Tuesday, May 15, 2012

Alienation (C.H.A.O.S. #2), by Jon S. Lewis

Thomas Nelson, ISBN 9781595547545, January 2012

This is the second volume in a fun little series about teenagers who are The Only Hope for Earth's resistance to alien invasion. No, that doesn't make much sense, but, really, it doesn't have to. Lewis gives us an engaging group of teenage friends, a secret government agency that's supposed to be the main line of defense but may be compromised, secret heroes and villains, and a fast pace with neat stuff happening on nearly every page.

The intended audience is young adult readers, but if you can let go and enjoy the ride, it's entertaining for older readers, too.

Colt McAllister is the youngest of a large family of boys, and in the previous volume, his parents were killed right around the time he got accepted to the same Virginia military high school all his brothers attended. He's now living with his grandfather, a World War II veteran, while waiting to go off to that academy--which is the school for the secret force which is fighting the aliens. While he's waiting, he's hooked up with a few friends who'll also be going off to the academy.

It's not a quiet, restful time, though. Colt is, for various reasons, a Major Threat to the aliens, and they're out to get him before he can be trained and groomed for his destined role. Colt and his friends spend the time avoiding assassination attempts, which is really tricky because the aliens are shapeshifters and have a dandy little multinational medical devices corporation at their disposal. Of course, the teens also have access to some cool stuff; Colt's grandfather, World War II vet, is really the Phantom Flyer, a World War II hero who is believed to be just a comic book superhero. Colt and his friends get to practice with old, out-of-date versions of the modern equipment they'll be using at the school, and it's a good thing: it helps them keep Colt alive.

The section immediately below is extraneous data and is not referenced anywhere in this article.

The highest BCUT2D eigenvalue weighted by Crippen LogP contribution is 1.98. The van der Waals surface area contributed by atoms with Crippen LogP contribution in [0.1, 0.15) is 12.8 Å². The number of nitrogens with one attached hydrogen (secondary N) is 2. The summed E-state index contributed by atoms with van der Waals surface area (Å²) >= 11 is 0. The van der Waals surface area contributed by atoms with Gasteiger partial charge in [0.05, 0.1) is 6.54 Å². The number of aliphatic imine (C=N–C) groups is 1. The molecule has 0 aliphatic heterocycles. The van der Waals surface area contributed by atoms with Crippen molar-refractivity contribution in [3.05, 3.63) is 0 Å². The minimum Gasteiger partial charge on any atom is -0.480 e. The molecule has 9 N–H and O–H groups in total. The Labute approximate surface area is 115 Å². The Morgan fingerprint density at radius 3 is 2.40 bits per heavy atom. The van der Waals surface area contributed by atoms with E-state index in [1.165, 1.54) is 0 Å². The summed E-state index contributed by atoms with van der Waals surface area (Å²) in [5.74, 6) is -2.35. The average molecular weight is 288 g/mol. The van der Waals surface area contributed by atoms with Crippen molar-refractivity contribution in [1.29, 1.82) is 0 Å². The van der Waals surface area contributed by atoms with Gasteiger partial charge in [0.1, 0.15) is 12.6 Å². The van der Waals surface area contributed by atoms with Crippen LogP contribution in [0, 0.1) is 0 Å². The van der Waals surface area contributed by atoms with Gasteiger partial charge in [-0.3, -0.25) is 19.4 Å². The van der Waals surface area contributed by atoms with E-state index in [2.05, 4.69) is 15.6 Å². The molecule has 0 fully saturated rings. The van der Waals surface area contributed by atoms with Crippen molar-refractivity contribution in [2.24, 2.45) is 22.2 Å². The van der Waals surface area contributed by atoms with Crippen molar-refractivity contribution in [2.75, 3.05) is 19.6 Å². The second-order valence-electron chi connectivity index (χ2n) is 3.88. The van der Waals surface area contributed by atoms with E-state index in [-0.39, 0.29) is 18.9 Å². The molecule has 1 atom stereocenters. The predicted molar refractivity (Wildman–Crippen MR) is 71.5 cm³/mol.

When they get to school, things get even more dangerous, as they discover that they can't assume anyone is trustworthy, because they can't assume anyone is who he seems to be.

Call it a guilty pleasure, call it light entertainment, but it's a lot of fun.


I received a free electronic galley from the publisher via NetGalley.

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